These discussions invariably raise the question of whether null mutations lead to more severe XLRS disease than do missense mutations, as some have reported (Hiriyanna, et al., 2001). Such correlations have been indicated for other retinal diseases (Lorenz, et al., 2008). One notes in the XLRS clinical literature that insertions, deletions, and splice-site mutations expected to produce no RS1 protein generally have an aggressive clinical phenotype with subnormal or undetectable ERG b-wave and reduced a-wave, poor visual acuity, extensive macular lesions, and even retinal detachment (Bradshaw, et al., 1999; Shinoda, et al., 2000; Shinoda, et al., 2004). Even three XLRS homozygous females in a family with an RS1 frame-shift causing deletion displayed severe clinical phenotypes (Mendoza-Londono, et al., 1999). By contrast, most patients carrying some missense mutations (e.g., p.Arg200Cys or p.Arg102Trp) more commonly have only modest b-wave loss, present generally a good or modest blunting of the macular reflex, and generally have benign peripheral retinal change (Bradshaw, et al., 1999).
Unfortunately, the methods to grade clinical severity of XLRS disease are not standardized and vary considerably (Bradshaw, et al., 1999; Eksandh, et al., 2000; Lesch, et al., 2008; Prenner, et al., 2006; Roesch, et al., 1998; Shinoda, et al., 2000; Sieving, et al., 1999) which makes it difficult to establish definitive genotype–phenotype correlations across different reports. Genetic factors affecting severity and disease penetrance have been mapped in mouse models of XLRS (Johnson, et al., 2006) but have not been identified for human XLRS.
The clinical severity of the disease in these four families with RS1 signal-sequence mutations ranged from severe in the middle-aged affected men with p.Met1Leu or c.52G>A to moderately severe in the boys (given the young ages) with c.52G>A and p.Leu13Pro. We and others have reported XLRS variability and progression of severity with age (Lesch, et al., 2008; Sergeev, et al., 2010; Vijayasarathy, et al., 2009). The less severe clinical presentation of the 13-y/o boy with a c.52G>A mutation may reflect younger age or could reflect the 5–10% normally spliced mRNA that we found biochemically, which would promote RS1 synthesis albeit at quite reduced levels. Since in vivo kinetics of mRNA splicing could be modulated by subtle cell specific variations (Chen, et al., 1998), these variables are difficult to predict from cell culture. That reduced normal RS1 expression does not fully rescue these subjects is consistent with the hypothesis that an absolute lack of RS1 protein is the underlying cause of XLRS in c.52G>A. The graded severity of disease from young age to middle-age affected men raises questions about possible cumulative pathology with age that is beyond the restorative capacity of the retina.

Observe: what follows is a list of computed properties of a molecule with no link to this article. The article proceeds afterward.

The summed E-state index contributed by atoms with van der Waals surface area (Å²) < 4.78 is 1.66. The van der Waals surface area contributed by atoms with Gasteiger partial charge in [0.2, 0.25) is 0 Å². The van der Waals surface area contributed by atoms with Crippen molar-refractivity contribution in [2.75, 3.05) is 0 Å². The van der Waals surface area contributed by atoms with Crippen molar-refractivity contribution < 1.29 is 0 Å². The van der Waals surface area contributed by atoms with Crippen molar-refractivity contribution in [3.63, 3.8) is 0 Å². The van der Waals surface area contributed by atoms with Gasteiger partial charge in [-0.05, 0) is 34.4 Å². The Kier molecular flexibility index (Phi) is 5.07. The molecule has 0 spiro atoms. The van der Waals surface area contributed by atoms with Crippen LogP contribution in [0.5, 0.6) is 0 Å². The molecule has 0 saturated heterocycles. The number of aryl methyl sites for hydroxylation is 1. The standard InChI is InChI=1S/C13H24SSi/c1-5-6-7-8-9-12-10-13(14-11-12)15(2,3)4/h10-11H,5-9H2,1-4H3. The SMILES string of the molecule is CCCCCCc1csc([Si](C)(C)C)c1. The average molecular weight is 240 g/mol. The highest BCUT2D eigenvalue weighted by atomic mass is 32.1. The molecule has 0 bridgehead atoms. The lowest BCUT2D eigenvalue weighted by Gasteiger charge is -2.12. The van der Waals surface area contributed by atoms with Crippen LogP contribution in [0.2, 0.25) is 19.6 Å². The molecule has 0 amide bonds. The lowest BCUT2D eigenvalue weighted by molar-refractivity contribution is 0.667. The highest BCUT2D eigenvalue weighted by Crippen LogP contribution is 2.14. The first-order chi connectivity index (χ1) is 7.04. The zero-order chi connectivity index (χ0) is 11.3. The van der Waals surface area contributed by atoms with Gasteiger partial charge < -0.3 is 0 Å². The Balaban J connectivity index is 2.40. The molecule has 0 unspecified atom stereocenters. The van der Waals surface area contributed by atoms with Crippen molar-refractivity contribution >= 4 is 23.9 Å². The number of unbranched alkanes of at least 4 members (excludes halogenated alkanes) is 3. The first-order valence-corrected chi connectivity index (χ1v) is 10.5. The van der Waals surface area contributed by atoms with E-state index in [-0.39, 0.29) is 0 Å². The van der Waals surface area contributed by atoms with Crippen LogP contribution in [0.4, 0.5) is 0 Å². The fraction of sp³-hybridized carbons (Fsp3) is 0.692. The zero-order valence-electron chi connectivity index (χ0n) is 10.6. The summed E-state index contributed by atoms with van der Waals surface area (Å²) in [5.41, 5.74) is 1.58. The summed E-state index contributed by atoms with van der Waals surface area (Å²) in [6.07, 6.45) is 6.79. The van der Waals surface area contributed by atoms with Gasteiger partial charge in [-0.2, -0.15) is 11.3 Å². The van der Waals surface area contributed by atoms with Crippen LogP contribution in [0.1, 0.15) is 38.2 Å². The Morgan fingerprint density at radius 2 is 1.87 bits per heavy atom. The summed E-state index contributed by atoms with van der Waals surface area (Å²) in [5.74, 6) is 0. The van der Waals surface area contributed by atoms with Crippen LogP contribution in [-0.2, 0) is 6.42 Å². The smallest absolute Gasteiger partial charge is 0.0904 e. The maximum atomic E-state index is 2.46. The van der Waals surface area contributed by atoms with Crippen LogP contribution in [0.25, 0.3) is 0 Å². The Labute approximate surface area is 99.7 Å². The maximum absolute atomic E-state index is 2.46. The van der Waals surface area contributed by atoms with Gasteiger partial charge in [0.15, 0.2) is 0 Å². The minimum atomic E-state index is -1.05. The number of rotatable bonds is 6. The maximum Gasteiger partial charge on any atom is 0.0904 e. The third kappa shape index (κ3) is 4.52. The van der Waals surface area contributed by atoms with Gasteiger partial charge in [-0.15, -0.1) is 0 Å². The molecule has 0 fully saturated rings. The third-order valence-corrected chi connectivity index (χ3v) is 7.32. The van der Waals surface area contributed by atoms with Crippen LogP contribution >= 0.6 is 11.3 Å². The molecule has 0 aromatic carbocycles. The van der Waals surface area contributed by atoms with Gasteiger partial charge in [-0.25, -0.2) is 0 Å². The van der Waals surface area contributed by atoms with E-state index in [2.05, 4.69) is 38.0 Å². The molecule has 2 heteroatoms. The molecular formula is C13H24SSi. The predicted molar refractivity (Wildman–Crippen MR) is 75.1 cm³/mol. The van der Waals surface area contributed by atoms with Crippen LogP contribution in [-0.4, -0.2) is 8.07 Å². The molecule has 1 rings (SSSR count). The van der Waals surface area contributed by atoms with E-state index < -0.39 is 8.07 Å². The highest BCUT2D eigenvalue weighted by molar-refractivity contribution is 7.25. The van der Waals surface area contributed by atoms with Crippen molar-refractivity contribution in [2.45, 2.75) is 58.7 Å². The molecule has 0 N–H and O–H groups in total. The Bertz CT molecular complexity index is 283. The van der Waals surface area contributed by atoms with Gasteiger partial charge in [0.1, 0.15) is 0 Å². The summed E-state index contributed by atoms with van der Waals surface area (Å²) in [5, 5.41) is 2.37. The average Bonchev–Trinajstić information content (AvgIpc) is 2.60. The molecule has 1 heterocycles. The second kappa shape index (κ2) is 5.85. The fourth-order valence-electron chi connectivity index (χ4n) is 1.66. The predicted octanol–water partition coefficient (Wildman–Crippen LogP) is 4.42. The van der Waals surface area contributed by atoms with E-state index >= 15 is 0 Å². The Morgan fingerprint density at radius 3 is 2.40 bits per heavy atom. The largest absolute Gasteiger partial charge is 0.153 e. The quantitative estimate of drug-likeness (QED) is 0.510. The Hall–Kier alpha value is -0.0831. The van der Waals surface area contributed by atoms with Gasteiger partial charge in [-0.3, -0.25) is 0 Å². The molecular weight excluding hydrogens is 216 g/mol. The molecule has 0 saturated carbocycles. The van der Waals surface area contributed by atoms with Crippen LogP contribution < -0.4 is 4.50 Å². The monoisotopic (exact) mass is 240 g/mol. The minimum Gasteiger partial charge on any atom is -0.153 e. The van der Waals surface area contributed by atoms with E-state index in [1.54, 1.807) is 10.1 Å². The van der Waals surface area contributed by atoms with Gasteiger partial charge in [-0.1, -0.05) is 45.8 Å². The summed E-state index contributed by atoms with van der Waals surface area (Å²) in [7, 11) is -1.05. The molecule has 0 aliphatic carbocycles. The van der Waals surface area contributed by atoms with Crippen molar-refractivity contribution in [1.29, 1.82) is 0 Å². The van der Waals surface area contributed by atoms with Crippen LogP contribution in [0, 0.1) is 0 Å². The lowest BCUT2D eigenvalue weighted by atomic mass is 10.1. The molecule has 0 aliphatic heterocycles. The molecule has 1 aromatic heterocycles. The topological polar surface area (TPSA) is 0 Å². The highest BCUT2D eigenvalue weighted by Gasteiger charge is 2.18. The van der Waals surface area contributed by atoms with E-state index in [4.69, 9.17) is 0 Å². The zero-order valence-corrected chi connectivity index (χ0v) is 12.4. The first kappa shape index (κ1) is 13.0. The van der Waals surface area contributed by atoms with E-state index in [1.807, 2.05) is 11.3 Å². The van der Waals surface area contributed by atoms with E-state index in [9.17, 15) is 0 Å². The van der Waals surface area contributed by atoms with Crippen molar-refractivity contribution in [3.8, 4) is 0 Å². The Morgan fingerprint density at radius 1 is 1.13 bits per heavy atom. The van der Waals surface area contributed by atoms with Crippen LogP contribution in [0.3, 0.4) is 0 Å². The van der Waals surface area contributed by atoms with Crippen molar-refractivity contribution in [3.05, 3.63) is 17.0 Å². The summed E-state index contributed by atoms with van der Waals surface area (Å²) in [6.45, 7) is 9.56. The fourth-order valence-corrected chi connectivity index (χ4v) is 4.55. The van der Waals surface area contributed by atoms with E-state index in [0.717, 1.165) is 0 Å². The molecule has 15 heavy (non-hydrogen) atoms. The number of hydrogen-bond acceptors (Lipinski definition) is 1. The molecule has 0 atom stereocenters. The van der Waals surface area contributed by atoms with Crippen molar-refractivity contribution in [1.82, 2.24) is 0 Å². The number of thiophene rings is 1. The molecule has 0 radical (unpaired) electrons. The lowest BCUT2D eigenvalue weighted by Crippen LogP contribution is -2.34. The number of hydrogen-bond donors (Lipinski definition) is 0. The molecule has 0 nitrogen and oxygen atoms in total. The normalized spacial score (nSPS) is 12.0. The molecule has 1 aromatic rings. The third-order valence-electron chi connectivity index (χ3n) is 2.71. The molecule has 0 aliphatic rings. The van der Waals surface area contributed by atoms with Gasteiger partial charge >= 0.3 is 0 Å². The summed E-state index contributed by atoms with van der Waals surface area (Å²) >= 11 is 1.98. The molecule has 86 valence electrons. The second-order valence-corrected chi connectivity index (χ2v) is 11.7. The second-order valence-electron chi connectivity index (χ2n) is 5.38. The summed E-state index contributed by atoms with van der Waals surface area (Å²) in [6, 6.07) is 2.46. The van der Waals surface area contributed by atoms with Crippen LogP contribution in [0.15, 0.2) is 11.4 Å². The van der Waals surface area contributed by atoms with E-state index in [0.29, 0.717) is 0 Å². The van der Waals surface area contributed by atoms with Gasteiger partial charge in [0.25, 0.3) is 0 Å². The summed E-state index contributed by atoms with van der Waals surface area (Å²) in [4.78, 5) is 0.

Experiments in RS1 knockout-mouse models have demonstrated the feasibility of AAV-mediated RS1 gene delivery/transfer as an effective treatment approach (Janssen, et al., 2008; Kjellstrom, et al., 2007; Park, et al., 2009; Zeng, et al., 2004). The knockout-mouse models completely lack RS1 protein, which mimics our human patients harboring the p.Met1Leu, p.Leu12His, p.Leu13Pro, c.52G>A, and c.354del1–ins18 mutations leading to null-protein phenotype. By comparison, introducing the RS1 gene into XLRS individuals harboring conformationally-defective misfolded RS1 could result in expression of both the native Mut protein and also the WT transduced protein. Fortunately, most missense mutations that have been examined in heterozygous form by co-transfection of WT- and Mut-RS1 cDNA plasmids in cultured cells did not impair the synthesis or localization of WT RS1 (Fig. 8B). Only a small number of secreted mutants (p.Glu72Lys, p.Cys110Tyr) were found to associate with WT RS1 and possibly to interfere with the functional competency of the assembled RS1 complex (Gleghorn, et al., 2010). Thus, in the absence of a dominant-negative effect of mutant RS1 protein, RS1 gene-transfer therapy is likely to confer therapeutic benefit. Results of the present study and others (Dyka and Molday, 2007) validate the general principles of a therapeutic potential of RS1 gene therapy to treat a majority of XLRS patients across a spectrum of gene mutations.
We thank Drs. Brian Brooks and Michael Redmond of NEI/NIH for useful discussions; Sean Finnegan for editorial assistance with manuscript preparation, and Doug Kesselring for help with illustrations. The author CV thanks Yogesh Sharma, B.E., M.S., of Patni Computer Systems, Mumbai, India. This research was supported by the Intramural Research Programs of the NIH. Dr. Ruifang Sui was a recipient of the Foundation Fighting Blindness (FFB Grant No. CD-CL-0808-0470-PUMCH). Dr. Richard Lewis is a Senior Scientific Investigator for Research to Prevent Blindness, New York. We thank the individuals and families reported here for their generous and continuing commitment to these programs.
Supporting Information for this preprint is available from the Human Mutation editorial office upon request (humu/at/wiley.com)